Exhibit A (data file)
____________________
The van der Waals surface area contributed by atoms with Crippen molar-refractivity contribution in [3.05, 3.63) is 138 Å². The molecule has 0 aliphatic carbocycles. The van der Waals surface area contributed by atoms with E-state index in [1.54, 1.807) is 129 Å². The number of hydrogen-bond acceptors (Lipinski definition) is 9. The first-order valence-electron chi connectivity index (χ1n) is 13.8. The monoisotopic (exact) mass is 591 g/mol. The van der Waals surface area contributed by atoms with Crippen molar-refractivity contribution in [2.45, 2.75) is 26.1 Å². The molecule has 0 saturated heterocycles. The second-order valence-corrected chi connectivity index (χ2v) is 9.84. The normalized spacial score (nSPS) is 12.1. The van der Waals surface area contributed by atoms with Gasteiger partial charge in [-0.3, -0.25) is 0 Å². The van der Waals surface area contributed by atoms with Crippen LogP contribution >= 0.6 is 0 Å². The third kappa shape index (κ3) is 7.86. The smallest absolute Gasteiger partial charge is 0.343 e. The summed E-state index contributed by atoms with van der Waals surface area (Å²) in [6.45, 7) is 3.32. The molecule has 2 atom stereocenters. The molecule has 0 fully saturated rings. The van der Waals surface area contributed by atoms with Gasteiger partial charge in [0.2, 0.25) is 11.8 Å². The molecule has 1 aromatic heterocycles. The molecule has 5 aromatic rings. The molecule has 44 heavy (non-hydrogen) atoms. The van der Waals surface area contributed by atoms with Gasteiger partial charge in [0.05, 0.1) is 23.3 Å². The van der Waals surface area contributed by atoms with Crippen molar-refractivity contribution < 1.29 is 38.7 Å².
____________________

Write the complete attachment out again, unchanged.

The van der Waals surface area contributed by atoms with Crippen molar-refractivity contribution in [3.05, 3.63) is 138 Å². The molecule has 0 aliphatic carbocycles. The van der Waals surface area contributed by atoms with E-state index in [1.54, 1.807) is 129 Å². The number of hydrogen-bond acceptors (Lipinski definition) is 9. The first-order valence-electron chi connectivity index (χ1n) is 13.8. The monoisotopic (exact) mass is 591 g/mol. The van der Waals surface area contributed by atoms with Crippen molar-refractivity contribution in [2.45, 2.75) is 26.1 Å². The molecule has 0 saturated heterocycles. The second-order valence-corrected chi connectivity index (χ2v) is 9.84. The normalized spacial score (nSPS) is 12.1. The van der Waals surface area contributed by atoms with Gasteiger partial charge in [-0.3, -0.25) is 0 Å². The van der Waals surface area contributed by atoms with Crippen LogP contribution >= 0.6 is 0 Å². The third kappa shape index (κ3) is 7.86. The smallest absolute Gasteiger partial charge is 0.343 e. The summed E-state index contributed by atoms with van der Waals surface area (Å²) in [6.45, 7) is 3.32. The molecule has 2 atom stereocenters. The molecule has 0 fully saturated rings. The van der Waals surface area contributed by atoms with Gasteiger partial charge in [0.2, 0.25) is 11.8 Å². The molecule has 1 aromatic heterocycles. The molecule has 5 aromatic rings. The molecule has 44 heavy (non-hydrogen) atoms. The van der Waals surface area contributed by atoms with Gasteiger partial charge in [0.05, 0.1) is 23.3 Å². The van der Waals surface area contributed by atoms with Crippen molar-refractivity contribution < 1.29 is 38.7 Å².